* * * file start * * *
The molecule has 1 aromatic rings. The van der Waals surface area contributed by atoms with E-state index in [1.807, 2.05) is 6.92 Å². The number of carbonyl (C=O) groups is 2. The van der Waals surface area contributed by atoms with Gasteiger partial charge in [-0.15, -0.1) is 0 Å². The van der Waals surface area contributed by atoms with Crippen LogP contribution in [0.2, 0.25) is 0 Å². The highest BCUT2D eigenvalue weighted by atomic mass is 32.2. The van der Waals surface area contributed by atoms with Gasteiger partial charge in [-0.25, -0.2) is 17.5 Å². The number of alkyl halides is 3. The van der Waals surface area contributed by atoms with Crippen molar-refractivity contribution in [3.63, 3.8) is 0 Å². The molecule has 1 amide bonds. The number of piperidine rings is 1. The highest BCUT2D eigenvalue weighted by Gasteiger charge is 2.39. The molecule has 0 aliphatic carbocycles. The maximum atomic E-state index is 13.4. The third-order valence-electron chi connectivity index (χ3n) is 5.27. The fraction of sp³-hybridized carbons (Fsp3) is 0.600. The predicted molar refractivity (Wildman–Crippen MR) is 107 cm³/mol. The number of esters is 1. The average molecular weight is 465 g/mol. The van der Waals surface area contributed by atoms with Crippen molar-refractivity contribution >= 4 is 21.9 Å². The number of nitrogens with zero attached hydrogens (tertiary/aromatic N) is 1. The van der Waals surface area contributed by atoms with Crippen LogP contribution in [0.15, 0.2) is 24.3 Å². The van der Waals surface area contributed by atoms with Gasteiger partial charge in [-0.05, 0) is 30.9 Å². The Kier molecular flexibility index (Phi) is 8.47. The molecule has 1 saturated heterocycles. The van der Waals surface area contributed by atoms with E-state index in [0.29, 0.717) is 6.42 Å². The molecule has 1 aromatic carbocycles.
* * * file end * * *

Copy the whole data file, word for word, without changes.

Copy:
The molecule has 1 aromatic rings. The van der Waals surface area contributed by atoms with E-state index in [1.807, 2.05) is 6.92 Å². The number of carbonyl (C=O) groups is 2. The van der Waals surface area contributed by atoms with Gasteiger partial charge in [-0.15, -0.1) is 0 Å². The van der Waals surface area contributed by atoms with Crippen LogP contribution in [0.2, 0.25) is 0 Å². The highest BCUT2D eigenvalue weighted by atomic mass is 32.2. The van der Waals surface area contributed by atoms with Gasteiger partial charge in [-0.25, -0.2) is 17.5 Å². The number of alkyl halides is 3. The van der Waals surface area contributed by atoms with Crippen molar-refractivity contribution in [3.63, 3.8) is 0 Å². The molecule has 1 amide bonds. The number of piperidine rings is 1. The highest BCUT2D eigenvalue weighted by Gasteiger charge is 2.39. The molecule has 0 aliphatic carbocycles. The maximum atomic E-state index is 13.4. The third-order valence-electron chi connectivity index (χ3n) is 5.27. The fraction of sp³-hybridized carbons (Fsp3) is 0.600. The predicted molar refractivity (Wildman–Crippen MR) is 107 cm³/mol. The number of esters is 1. The average molecular weight is 465 g/mol. The van der Waals surface area contributed by atoms with Crippen molar-refractivity contribution >= 4 is 21.9 Å². The number of nitrogens with zero attached hydrogens (tertiary/aromatic N) is 1. The van der Waals surface area contributed by atoms with Crippen LogP contribution in [0.15, 0.2) is 24.3 Å². The van der Waals surface area contributed by atoms with Gasteiger partial charge in [-0.05, 0) is 30.9 Å². The Kier molecular flexibility index (Phi) is 8.47. The molecule has 1 saturated heterocycles. The van der Waals surface area contributed by atoms with E-state index in [0.29, 0.717) is 6.42 Å². The molecule has 1 aromatic carbocycles.